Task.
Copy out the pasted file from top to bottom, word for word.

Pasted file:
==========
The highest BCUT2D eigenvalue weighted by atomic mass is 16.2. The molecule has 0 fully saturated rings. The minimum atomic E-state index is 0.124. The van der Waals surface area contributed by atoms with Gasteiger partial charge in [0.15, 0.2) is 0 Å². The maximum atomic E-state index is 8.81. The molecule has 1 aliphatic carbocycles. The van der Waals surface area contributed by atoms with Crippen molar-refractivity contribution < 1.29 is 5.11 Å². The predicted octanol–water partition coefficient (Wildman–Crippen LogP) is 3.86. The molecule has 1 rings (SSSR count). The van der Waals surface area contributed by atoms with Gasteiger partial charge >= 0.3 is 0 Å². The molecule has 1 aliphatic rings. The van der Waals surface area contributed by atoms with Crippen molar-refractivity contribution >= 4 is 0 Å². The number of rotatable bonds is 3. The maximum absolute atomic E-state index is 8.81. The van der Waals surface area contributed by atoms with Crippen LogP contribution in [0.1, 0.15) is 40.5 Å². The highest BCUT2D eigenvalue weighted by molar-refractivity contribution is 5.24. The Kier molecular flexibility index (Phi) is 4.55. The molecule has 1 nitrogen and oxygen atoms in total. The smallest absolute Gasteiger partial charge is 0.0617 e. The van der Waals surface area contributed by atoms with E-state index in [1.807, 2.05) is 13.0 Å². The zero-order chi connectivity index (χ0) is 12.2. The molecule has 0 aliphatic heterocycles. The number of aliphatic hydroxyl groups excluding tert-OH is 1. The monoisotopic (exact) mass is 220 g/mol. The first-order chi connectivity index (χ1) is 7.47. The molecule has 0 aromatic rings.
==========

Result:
The highest BCUT2D eigenvalue weighted by atomic mass is 16.2. The molecule has 0 fully saturated rings. The minimum atomic E-state index is 0.124. The van der Waals surface area contributed by atoms with Gasteiger partial charge in [0.15, 0.2) is 0 Å². The maximum atomic E-state index is 8.81. The molecule has 1 aliphatic carbocycles. The van der Waals surface area contributed by atoms with Crippen molar-refractivity contribution < 1.29 is 5.11 Å². The predicted octanol–water partition coefficient (Wildman–Crippen LogP) is 3.86. The molecule has 1 rings (SSSR count). The van der Waals surface area contributed by atoms with Gasteiger partial charge >= 0.3 is 0 Å². The molecule has 1 aliphatic rings. The van der Waals surface area contributed by atoms with Crippen molar-refractivity contribution >= 4 is 0 Å². The number of rotatable bonds is 3. The maximum absolute atomic E-state index is 8.81. The van der Waals surface area contributed by atoms with Crippen LogP contribution in [0.1, 0.15) is 40.5 Å². The highest BCUT2D eigenvalue weighted by molar-refractivity contribution is 5.24. The Kier molecular flexibility index (Phi) is 4.55. The molecule has 1 nitrogen and oxygen atoms in total. The smallest absolute Gasteiger partial charge is 0.0617 e. The van der Waals surface area contributed by atoms with E-state index in [1.807, 2.05) is 13.0 Å². The zero-order chi connectivity index (χ0) is 12.2. The molecule has 0 aliphatic heterocycles. The number of aliphatic hydroxyl groups excluding tert-OH is 1. The monoisotopic (exact) mass is 220 g/mol. The first-order chi connectivity index (χ1) is 7.47. The molecule has 0 aromatic rings.